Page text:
Just Drop It and the need to fight against the lockout’s bullshit
Forget the economics, the creative accounting, the refusal to own up to the botched expansions of both franchises and salaries, the legal maneuverings, and on and on. We all know one thing about the current NHL lockout: it’s bullshit. How right we are. In his awesome little book On Bullshit, philosopher Harry G. Frankfurt defines “bullshit” as the misrepresentation of the information provider. This is different from “lying,” which involves the misrepresentation of the information itself. Of course, you can be both a liar and bullshitter, but the bullshitter, Frankfurt writes, does not necessarily attempt to deceive us “either about the facts or about what he takes the facts to be,” but “he does necessarily attempt to deceive us about his enterprise.” Put another way, “he misrepresents what he is up to.”
Frankfurt’s best hypothetical examples come from politics, where the issue at hand is often less important than the politician’s need to seem a certain way — as in: I feel this way on this issue, so I’m a “real American” from the “real America,” or whatever, so you can trust me on all sorts of matters. It’s not really the particular stance that matters, but how a politician’s stance makes him or her seem. Thus, the immediate issue becomes the “wedge” playing on the public’s emotional response to issue X and implanting a certain feeling toward politician Z or party Y.
The public discourse over the NHL lockout has followed the same pattern. Players, owners, they all “want to save the season,” and feel really bad about the fans losing their game and all. But that’s not really the goal of the negotiations. The negotiations are really about economics, about how to spread the fan-provided wealth around, about how to make the business model viable. Once those things are worked out to the satisfaction of the interested parties — players and owners — then, as a byproduct of that, the games will go on. So, according to Frankfurt’s definition, to claim the goal of the negotiations is to give the fans their game back — when saving the season would really be the result of addressing the economics — is to bullshit. The interested parties are misrepresenting their real motivations.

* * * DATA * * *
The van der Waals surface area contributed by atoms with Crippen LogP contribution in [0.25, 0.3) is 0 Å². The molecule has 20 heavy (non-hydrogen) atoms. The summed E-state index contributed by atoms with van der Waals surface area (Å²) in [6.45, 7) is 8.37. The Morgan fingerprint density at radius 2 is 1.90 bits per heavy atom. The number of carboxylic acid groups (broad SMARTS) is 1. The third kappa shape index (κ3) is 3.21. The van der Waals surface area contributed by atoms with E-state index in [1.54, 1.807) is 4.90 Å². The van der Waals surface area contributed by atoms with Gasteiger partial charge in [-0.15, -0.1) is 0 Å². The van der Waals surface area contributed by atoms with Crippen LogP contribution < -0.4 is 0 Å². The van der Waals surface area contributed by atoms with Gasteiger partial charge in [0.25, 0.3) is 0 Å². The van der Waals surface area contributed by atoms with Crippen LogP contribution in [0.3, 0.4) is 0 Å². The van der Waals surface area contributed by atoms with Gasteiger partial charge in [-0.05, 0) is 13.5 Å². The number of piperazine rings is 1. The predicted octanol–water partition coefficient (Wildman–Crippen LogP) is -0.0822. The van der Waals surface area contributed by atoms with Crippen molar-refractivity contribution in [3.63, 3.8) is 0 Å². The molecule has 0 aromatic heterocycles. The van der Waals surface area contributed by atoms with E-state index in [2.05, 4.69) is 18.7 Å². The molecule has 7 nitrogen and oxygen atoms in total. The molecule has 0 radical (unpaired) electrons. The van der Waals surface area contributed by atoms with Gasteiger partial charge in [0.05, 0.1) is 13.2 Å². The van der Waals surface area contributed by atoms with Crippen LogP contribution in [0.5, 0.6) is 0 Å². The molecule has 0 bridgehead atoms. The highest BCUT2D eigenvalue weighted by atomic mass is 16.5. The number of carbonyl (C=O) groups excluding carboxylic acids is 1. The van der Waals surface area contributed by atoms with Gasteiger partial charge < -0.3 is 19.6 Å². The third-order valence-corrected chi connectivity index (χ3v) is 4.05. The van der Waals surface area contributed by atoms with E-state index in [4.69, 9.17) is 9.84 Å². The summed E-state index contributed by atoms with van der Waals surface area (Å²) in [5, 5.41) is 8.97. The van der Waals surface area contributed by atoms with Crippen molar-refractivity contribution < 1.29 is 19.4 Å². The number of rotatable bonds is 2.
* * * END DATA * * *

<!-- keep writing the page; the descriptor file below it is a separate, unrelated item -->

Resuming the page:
In a sense, that’s fine. We can see through the bullshit fairly easily, and we’re not surprised by it. But this acknowledgement also reinforces the sad reality of the fans’ powerlessness. The only way we enter into this conversation is on the level of bullshit: we call out the bullshit, we are the target of the bullshit and we rant and rave into the bullshit’s void, which is limitless by definition (there cannot be an end to false claims of intention, because those claims don’t really exist but in the negative). All that, AND we’re the ones pumping in all the money they’re arguing over. It’s brilliant: take our money and our leverage. Investors can claim their rights and pull out their money because that’s where their interest ends, so the CEO can be made beholden to them. Fans’ money is coupled with their love of the game, so the investment they make is not so reasoned or practical; love cannot be extracted like money. So it’s by way of our love that they trap us in bullshit.
I’m not the first one to claim love falls prey to bullshit (Zizek eat your heart out). But it’s not necessarily so. Over at Just Drop It 20,000 people and counting have pledged to scorn their love, and the money it’s coupled to, in proportion to games cancelled. This is a conscious attempt to decouple our love of the game from our financial investment in the NHL in order to push against the NHL’s ability to use the former to force our hand on the latter. It’s a sacrifice: we who have taken the pledge have agreed to put off the indulgence of our love of hockey — after having already been denied half the season — in an attempt to punish those who have taken us for granted.
Who knows how effective it will be, or how much longterm damage the lockout has already done to fan loyalty. But one thing is clear: a lot of fans have woken up to the key roll bullshit plays in our relation to the NHL, and it feels right to take this opportunity to weaken its grip.